Andreas Kurtz of NESO Security Labs claims that the email attachments are not being encrypted in iOS 7, according to a report on ZDNet.
Kurtz, a security researcher has previously identified security issues in Apple’s mobile operating system, which was fixed in iOS 7.
Research by Andreas Kurtz, who has reported security issues to Apple in the past, shows that iOS, since at least version 7.0.4 and including the current version 7.1.1, does not encrypt attachments at rest.
Kurtz tested for the bug by creating an IMAP email account and putting some messages with attachments in its folders. He then shut the device down and accessed the file system using well-known tools. He was able to view the files in clear text.
It appears the tools used by Kurtz to access the files would need a jailbroken iPhone. He explains on his blog:
I verified this issue by restoring an iPhone 4 (GSM) device to the most recent iOS versions (7.1 and 7.1.1) and setting up an IMAP email account1, which provided me with some test emails and attachments. Afterwards, I shut down the device and accessed the file system using well-known techniques (DFU mode, custom ramdisk, SSH over usbmux). Finally, I mounted the iOS data partition and navigated to the actual email folder. Within this folder, I found all attachments accessible without any encryption/restriction:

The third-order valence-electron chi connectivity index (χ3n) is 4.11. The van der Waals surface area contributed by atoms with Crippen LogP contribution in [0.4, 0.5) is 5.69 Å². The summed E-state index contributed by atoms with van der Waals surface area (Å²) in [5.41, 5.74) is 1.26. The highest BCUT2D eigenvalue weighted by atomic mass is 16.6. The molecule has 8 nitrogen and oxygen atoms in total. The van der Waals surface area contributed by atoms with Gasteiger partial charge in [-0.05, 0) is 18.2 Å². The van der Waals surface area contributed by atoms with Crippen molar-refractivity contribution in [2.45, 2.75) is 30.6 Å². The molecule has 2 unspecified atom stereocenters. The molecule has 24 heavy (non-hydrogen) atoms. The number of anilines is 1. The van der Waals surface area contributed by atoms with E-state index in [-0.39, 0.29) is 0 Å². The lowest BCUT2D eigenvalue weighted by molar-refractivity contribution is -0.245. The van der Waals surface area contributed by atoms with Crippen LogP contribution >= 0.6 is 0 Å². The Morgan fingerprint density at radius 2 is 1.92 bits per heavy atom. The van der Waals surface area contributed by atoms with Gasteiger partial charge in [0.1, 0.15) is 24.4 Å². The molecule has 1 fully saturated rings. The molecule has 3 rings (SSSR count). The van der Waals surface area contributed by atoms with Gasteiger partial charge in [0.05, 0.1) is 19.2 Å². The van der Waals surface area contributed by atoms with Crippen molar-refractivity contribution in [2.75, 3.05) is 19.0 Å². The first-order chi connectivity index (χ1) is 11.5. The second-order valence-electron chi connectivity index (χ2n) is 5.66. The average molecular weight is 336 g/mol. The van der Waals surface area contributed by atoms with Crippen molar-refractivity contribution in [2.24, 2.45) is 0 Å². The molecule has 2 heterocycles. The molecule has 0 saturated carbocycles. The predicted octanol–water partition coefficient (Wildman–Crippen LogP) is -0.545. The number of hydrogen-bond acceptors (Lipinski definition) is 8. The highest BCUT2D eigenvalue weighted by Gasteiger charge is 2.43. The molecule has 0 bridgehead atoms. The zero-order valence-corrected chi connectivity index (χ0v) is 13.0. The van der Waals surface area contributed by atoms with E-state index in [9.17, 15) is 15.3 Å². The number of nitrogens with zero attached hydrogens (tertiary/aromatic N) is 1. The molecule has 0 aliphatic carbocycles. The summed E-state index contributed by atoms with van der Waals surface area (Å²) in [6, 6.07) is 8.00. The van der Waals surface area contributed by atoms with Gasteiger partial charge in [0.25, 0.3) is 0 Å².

Kurtz has reported the issue to Apple, and they said they’re aware of the problem but the Cupertino based company is yet to confirm when the issue will be fixed.
It does seem like a bug as Apple’s Knowledge base article on data protections explicitly mentions encryption of email attachment:
Data protection enhances the built-in hardware encryption by protecting the hardware encryption keys with your passcode. This provides an additional layer of protection for your email messages attachments, and third-party applications.
I wouldn’t get too paranoid as hackers would need physical access to the device to exploit the flaw. Apple is yet to give an official statement on the issue.[Andreas Kurtz’s blog via ZDNet]